HootSuite, the service that allows companies to manage their different social media accounts, is announcing on Thursday new tools intended to help large companies better prepare for hacks on Twitter.
The new features from HootSuite are meant for the company’s enterprise clients, which can take advantage of three different options: a “social media asset audit,” which tries to prevent weaknesses around shared passwords; alerts when suspicious activity happens on an account; and crisis management training to help people understand what to do in case of an emergency.
The package of products seems like an extremely smart idea from HootSuite, especially considering recent hacks, and they’ll be launching for the company’s enterprise clients immediately. But it does beg the question why Twitter itself doesn’t offer any of these services. The company finally rolled out two-factor authentication to users this month, which we wrote before was a much-needed feature. But the variety of services HootSuite will be offering show just how much more Twitter could do.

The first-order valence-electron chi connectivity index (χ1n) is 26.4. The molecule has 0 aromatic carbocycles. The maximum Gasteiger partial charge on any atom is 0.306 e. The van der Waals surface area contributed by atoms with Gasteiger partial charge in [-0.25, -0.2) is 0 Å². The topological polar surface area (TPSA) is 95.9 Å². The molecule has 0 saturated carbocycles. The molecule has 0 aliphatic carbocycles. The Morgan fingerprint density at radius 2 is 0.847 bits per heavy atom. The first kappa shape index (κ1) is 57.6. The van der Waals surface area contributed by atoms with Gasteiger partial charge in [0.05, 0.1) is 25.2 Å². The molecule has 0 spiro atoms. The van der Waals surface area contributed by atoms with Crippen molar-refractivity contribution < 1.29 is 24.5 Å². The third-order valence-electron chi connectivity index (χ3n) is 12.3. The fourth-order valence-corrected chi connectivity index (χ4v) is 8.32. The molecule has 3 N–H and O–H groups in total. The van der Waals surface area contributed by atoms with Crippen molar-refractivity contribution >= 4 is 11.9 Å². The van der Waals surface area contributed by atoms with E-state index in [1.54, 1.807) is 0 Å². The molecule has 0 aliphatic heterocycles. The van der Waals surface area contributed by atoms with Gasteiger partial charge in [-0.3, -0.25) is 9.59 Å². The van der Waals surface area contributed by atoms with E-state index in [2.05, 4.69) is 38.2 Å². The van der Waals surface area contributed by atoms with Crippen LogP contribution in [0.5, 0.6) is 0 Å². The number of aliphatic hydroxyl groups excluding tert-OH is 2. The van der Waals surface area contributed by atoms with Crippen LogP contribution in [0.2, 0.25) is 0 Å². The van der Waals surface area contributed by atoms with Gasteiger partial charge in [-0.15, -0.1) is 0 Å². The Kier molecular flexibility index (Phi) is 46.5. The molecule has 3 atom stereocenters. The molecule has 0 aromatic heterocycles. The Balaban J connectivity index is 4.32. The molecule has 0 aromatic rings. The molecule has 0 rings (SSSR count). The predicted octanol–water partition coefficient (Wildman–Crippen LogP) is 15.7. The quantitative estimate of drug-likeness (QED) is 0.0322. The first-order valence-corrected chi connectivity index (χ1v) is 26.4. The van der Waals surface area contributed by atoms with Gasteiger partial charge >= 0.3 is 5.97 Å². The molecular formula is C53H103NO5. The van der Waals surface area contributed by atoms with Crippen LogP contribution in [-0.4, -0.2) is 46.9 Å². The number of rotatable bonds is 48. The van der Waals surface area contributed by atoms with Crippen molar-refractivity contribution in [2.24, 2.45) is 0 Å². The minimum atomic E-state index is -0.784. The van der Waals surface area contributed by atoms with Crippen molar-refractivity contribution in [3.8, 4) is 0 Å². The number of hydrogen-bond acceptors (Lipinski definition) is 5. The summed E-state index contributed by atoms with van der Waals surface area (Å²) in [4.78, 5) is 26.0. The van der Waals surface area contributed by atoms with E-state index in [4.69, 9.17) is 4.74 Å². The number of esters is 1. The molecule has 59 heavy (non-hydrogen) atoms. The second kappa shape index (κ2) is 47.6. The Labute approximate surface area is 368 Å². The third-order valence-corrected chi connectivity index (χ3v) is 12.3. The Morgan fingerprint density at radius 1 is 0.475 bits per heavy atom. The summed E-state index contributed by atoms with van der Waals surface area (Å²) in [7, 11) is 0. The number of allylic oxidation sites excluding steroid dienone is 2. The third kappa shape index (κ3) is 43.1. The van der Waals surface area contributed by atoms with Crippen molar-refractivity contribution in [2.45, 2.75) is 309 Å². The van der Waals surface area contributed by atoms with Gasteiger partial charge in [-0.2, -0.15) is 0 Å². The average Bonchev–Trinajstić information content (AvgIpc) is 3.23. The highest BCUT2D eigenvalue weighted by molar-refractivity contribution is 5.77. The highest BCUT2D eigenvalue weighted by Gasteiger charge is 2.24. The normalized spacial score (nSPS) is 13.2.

We’ve now seen strong indication that a hacked Twitter account can cause both incredible personal damage to individual users whose accounts are compromised, and have financial and security fallout when larger organizations like the AP are hacked. With tweets feeding into Bloomberg terminals and affecting the stock market, it’s clear that there is real value to made in breaching accounts.
Twitter itself acknowledges that it’s been slow to add these kinds of security features — at the D11 conference on Wednesday CEO Dick Costolo said, “we haven’t moved as quickly there as we wanted to.” But perhaps savvy moves from companies like HootSuite will give Twitter just the push it needs.